"I wish the earthquake didn't happen" will sound incorrect to native speakers of English, because did/do is not used as a subjunctive verb in English, but had is very commonly used for subjunctive statements. This may be confusing, because had is also used for non-subjunctive statements (the past tense of have): "I had not considered leaving before the earthquake hit." which could also correctly be said as: "I did not consider leaving before the earthquake hit."
"I'm glad the earthquake didn't happen" is valid, because it would express a matter of fact (if that were true). But since the earthquake DID happen, then any reference to it not happening is hypothetical or unreal, which is what the subjunctive mood conveys: what might have been.
One might also correctly say:
- "I wish I had left town before the earthquake" - because one did NOT in fact leave
- "I'm glad I did leave town before the earthquake" - because one DID in fact leave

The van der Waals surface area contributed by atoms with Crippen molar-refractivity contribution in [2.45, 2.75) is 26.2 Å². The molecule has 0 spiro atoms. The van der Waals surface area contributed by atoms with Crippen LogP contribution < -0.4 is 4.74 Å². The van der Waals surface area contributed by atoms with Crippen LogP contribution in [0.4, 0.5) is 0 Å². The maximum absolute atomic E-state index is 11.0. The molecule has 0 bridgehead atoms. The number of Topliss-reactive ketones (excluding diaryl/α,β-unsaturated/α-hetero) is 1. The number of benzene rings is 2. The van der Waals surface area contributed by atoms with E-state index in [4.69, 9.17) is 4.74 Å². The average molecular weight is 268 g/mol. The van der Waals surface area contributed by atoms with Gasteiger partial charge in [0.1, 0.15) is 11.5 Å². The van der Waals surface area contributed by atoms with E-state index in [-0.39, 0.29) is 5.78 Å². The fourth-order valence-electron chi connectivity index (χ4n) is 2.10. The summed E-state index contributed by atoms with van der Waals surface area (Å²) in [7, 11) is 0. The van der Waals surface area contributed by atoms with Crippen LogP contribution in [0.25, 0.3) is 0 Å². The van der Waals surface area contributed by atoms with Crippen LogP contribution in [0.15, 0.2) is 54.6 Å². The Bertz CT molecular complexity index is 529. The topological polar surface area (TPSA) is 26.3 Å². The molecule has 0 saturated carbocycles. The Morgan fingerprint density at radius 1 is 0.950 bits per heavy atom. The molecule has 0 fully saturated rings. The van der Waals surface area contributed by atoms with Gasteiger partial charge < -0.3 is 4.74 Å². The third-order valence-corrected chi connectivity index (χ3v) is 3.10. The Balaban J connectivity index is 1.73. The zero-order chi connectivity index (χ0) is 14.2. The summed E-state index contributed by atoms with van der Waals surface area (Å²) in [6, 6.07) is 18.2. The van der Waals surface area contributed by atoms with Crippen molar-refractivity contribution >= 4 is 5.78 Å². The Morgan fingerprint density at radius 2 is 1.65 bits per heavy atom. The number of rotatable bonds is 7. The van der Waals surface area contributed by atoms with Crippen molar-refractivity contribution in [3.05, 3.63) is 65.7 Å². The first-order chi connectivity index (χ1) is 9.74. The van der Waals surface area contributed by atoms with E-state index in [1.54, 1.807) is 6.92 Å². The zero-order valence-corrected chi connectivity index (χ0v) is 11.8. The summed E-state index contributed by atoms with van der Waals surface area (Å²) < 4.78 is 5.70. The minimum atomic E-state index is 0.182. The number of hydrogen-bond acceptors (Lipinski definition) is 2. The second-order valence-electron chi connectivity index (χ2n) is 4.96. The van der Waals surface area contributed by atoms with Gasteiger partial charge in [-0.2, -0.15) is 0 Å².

- "I wish I hadn't stayed in town on that day"
- "It's good that I didn't stay in town"
- "I wish the earthquake would not have happened" - using a modal verb would to say the same thing
Notice the pattern: "I wish..." always employs the subjunctive mood, because it is speaking of a hypothetical or imaginary situation that is not real or true right now, especially speaking of the past.
In summary: did/didn't refers to actual, real events or matters of fact, and had/hadn't often refers to potential but unreal events which are desired or hypothetical.